The device, researchers said, could transform public health officials’ ability to quickly detect and respond to the coronavirus — or the next pandemic.
UF has entered into a licensing agreement with a New Jersey company, Houndstoothe Analytics, in hopes of ultimately manufacturing and selling the device, not just to medical professionals but also to consumers.
Like PCR tests, the device is 90% accurate, researchers said, with the same sensitivity, according to a recent peer-reviewed study published by the UF group.
“There is nothing available like it,” said Josephine Esquivel-Upshaw, D.M.D., a professor in the UF College of Dentistry’s department of restorative dental sciences and member of the research team that developed the device. “It’s true point of care. It’s access to care. We think it will revolutionize diagnostics.”
The device is not yet approved by the U.S. Food and Drug Administration. First, researchers said, they have to ensure that test results are not thrown off by cross-contamination with other pathogens that might be found in the mouth and saliva. These include other coronaviruses, staph infections, the flu, pneumonia and 20 others. That work is ongoing.
The hand-held apparatus is powered by a 9-volt battery and uses an inexpensive test strip, similar to those used in blood glucose meters, with coronavirus antibodies attached to a gold-plated film at its tip. The strip is placed on the tongue to collect a tiny saliva sample.
The strip is then inserted into a reader connected to a circuit board with the brains of the device.
If someone is infected, the coronavirus in the saliva binds with the antibodies and begins a dance of sorts as they are prodded by two electrical pulses processed by a special transistor. A higher concentration of coronavirus changes the electrical conductance of the sample. That, in turn, alters the voltage of the electrical pulses.
The voltage signal is amplified a million times and converted to a numerical value — in a sense, the sample’s electrochemical fingerprint. That value will indicate a positive or negative result, and the lower the value, the higher the viral load. The device’s ability to quantify viral and antibody load makes it especially useful for clinical purposes, researchers said.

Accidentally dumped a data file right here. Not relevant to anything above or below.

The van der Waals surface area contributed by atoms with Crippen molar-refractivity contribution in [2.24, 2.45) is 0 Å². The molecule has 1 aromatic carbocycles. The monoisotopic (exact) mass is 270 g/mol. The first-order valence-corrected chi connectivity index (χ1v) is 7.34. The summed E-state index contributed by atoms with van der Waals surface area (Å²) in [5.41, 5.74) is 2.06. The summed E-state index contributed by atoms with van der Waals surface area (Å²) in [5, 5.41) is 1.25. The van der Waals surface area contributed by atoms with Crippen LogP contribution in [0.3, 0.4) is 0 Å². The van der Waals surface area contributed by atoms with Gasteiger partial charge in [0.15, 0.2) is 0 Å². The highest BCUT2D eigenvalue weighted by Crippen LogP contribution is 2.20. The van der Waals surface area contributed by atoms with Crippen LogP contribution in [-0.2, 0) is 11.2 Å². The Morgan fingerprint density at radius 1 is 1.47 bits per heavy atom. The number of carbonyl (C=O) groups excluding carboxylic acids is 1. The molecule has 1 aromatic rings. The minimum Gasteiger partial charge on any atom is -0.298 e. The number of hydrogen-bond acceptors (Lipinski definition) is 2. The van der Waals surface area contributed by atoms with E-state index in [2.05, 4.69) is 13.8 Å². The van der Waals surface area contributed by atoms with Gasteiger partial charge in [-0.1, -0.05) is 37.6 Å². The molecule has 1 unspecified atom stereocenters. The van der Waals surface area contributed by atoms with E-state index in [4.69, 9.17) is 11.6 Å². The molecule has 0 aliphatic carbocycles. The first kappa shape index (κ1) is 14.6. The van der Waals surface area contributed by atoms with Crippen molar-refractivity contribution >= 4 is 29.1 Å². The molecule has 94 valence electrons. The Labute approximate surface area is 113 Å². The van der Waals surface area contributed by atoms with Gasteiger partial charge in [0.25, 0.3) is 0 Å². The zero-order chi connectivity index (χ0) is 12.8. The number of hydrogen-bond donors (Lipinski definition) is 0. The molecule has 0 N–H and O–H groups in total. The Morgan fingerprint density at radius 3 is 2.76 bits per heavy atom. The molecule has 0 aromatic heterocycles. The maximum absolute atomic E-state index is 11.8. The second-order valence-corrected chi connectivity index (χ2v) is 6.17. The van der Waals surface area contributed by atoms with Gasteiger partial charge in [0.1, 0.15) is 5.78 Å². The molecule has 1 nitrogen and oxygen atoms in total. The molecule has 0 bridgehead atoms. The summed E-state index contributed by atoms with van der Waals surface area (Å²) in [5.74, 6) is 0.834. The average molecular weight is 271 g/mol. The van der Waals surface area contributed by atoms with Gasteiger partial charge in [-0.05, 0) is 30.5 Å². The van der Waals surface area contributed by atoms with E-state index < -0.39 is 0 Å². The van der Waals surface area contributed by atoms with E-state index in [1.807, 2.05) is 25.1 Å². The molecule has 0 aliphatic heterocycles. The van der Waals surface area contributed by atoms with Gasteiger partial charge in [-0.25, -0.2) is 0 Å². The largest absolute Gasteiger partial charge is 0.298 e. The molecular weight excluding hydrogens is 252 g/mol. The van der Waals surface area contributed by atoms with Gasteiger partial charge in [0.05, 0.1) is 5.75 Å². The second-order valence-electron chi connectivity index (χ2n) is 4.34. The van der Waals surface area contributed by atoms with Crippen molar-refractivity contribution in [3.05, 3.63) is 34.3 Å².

The product can be constructed for less than $50, Esquivel-Upshaw said. In contrast, PCR test equipment can cost thousands.
The research team also is studying its ability to detect specific proteins that could be used to diagnose other illnesses, including cancer, a heart attack and immune health.
Fan Ren, Ph.D., a distinguished professor in the Herbert Wertheim College of Engineering’s department of chemical engineering, and his team had been developing semiconductor-based sensor devices long before COVID-19 for nonmedical purposes.
He noted that he is inspired in his work by the recent death of his wife, which was unrelated to COVID-19. He connects his grief to the mourning of the world at large.
“Almost a million people have died of COVID” in the United States, Ren said. “Those are so many tragedies. Old people. Young people. You name it. I said, ‘No, that’s it.’ That is too much.”
He said several institutions have worked on devices using a field effect transistor, or FET, like that found in the COVID-19 testing device his team is developing. But those devices are basically one-offs — a sample is applied directly to the FET, which means the transistor is not reusable and must be discarded.
That makes those devices expensive and impractical for mass testing, Ren said.
Then he hit on the idea of separating transistor from sample, like blood glucose meters that use test strips to collect a drop of blood after a lancet pierces a finger. This innovation, Ren said, makes the UF device unique, affordable and easy to use.
Ren said the device could be used for venues with large crowds, such as concerts, sporting events, classrooms, in addition to medical settings. Researchers say the unit would also provide access to accurate, inexpensive testing in rural areas or in developing nations.
And the personal uses, researchers say, are limitless — parties, baby showers and other small gatherings.
“Yes or no. You’re infected or not infected. You get the answer right away,” said Ren.
MEDICA-tradefair.com; Source: University of Florida